Awakening Creativity Project at Solidarity Teacher Training College, Yambio, South Sudan, Jan 2020

Project Background

Solidarity Teaching Training College, Yambio is located in the southwest of South Sudan. It provides human-centered teacher training for primary school educators around the country. Most of the teachers in South Sudan are untrained, and in 2020, there are an estimate of 3.2 million children from 5-12 years old in need of quality primary education. Therefore, graduates at Solidarity Teaching Training College serve important roles for the education and future of South Sudan’s next generation.

Project Description

Monica Gaspari, teacher at Solidarity Teaching Training College, is a long-time friend of Lily Yeh, the founding director of Barefoot Artists. Monica has experienced how art and beauty transforms community and individuals during their collaboration in Korogocho, Kenya from 2000-2007. In 2019, Monica initiated a collaboration with Barefoot Artists at the college.

Basing on her experience in her community building through art projects in the past 30 years, Lily created the  ”Awakening Creativity” workshop manual for Monica and her students with the intention to inspire and empower participants and facilitators. She hopes that the manual will provide guidance for future teachers in training at the college who, in turn, will awaken the creativity in their students. Just like what Lily Yeh said “We want to train teachers, so everyone blossoms.”

The success of our first teaching project, has shown that the spirit of creativity can overcome physical limitations and when teachers and caregivers are empowered, they continue to inspired their children.

Process

  • Workshops

Following the Barefoot Artists methodology, Monica first presented a powerpoint prepared by Lily showing the power of art in transforming environment. It aims to inspire the participants. Monica and her colleague Guille then conducted a series of workshops in which participants designed individually and then in groups for some exterior walls on the campus. Decisions were made collectively after lengthy discussion.

  • Individual Designs

Students took on the project earnestly. They drew, experimented with patterns and colors, and had fun.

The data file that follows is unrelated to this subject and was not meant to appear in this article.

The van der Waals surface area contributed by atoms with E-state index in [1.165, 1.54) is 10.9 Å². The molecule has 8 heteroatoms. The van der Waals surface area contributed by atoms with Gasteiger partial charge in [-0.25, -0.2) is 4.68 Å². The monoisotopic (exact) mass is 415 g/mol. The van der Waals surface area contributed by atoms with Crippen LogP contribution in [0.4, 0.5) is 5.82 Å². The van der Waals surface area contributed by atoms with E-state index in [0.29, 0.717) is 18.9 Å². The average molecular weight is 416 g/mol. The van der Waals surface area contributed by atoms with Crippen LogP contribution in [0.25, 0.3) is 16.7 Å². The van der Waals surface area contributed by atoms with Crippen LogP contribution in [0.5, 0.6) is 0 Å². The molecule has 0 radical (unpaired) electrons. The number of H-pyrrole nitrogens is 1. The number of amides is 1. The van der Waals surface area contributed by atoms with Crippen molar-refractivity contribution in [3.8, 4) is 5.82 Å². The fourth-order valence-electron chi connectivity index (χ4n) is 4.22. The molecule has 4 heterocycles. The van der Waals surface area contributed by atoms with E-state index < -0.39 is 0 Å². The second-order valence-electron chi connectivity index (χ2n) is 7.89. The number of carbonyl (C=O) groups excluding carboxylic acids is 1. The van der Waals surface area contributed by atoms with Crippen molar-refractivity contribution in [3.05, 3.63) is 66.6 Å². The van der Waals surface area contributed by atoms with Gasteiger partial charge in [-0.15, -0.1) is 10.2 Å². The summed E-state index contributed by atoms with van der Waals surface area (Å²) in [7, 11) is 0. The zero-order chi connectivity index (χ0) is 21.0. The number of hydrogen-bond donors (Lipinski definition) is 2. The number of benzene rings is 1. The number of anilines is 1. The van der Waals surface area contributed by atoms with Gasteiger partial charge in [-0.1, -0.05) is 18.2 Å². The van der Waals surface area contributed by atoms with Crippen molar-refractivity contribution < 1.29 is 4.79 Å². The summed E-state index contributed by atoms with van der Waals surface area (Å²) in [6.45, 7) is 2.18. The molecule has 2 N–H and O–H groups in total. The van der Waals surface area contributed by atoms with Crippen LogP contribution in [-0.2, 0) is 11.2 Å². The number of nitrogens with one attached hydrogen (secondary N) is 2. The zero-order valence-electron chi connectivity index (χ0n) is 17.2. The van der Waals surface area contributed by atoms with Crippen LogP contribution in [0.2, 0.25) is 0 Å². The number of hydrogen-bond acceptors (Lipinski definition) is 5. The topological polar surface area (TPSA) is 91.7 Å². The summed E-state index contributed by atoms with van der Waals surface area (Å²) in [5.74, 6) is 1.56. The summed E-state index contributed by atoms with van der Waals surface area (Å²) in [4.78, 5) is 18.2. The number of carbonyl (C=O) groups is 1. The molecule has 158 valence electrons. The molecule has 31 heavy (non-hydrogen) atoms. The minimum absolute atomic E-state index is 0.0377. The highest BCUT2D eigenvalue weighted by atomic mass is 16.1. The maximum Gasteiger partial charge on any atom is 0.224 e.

• Group Designs and Presentation

Then, students worked in groups. They designed together for their chosen site. Everyone’s contribution was valued and respected, and their designs were shared with Lily online for consultation. Participants critiqued works created by groups, offering advices and encouragement.   



 

 

 

 

     

  • Site Painting

With a solid plan, students were so excited to start painting. Members in each group shared responsibilities in implementing their own collective designs.  

During the painting process, new ideas emerged as Monica wrote in her reflection: “So the act of painting is not only execution but also a process of discovery and continued discussion.” Everyone naturally found their places in the project as they chose to do more things they enjoyed. The process also helped them to recognize different talents within the group and made plans to collaborate together. Even for the two students who did not want to participant in painting, they found themselves buying materials or playing music as other ways to participate.

When they graduate from the training program, the participants will become primary school teachers in all parts of South Sudan. We hope that they will share the methodology and the joy of creating together with their students.  

Participants Said: “Together, together, together, step by step, we can do things that we cannot manage by ourselves. At the beginning, the campus looked so big and walls so long . . .”

Monica’s Reflection:

It was a profound experience for me, because we started with nothing but at the end such jubilance! Through the transformative power of art, students feel that here is where they belong. They did it and now they CAN.

From the beginning, students took the assignment seriously. It was not entertainment or pastime for them. They wanted to express themselves through the design. They were encouraged to root themselves in their own rich cultural tradition and to design something as their contribution to add to their culture. The campus before the project was nice but serious, but now, welcoming and joyful. We experienced the transformative power of art in the process

This process is inclusive while encouraging everyone to make a contribution. The process of working together create a sense of belonging, a sense of home. The wonderful thing about the methodology is that it is very simple, only a few steps (see the manual), and some art materials, like brushes, paints, and a lot of turpentine.

At the end, the energy among the students were so high that they did not want to stop painting. They recommended more spaces for painting.

They created a play about the process of the project, and they were imitating me in the play saying “Go to work. Why are you sitting there? It’s beautiful!”

 The process was simple but effective and empowering. The students are filled with hope and joy. They say: “YES, WE CAN.”

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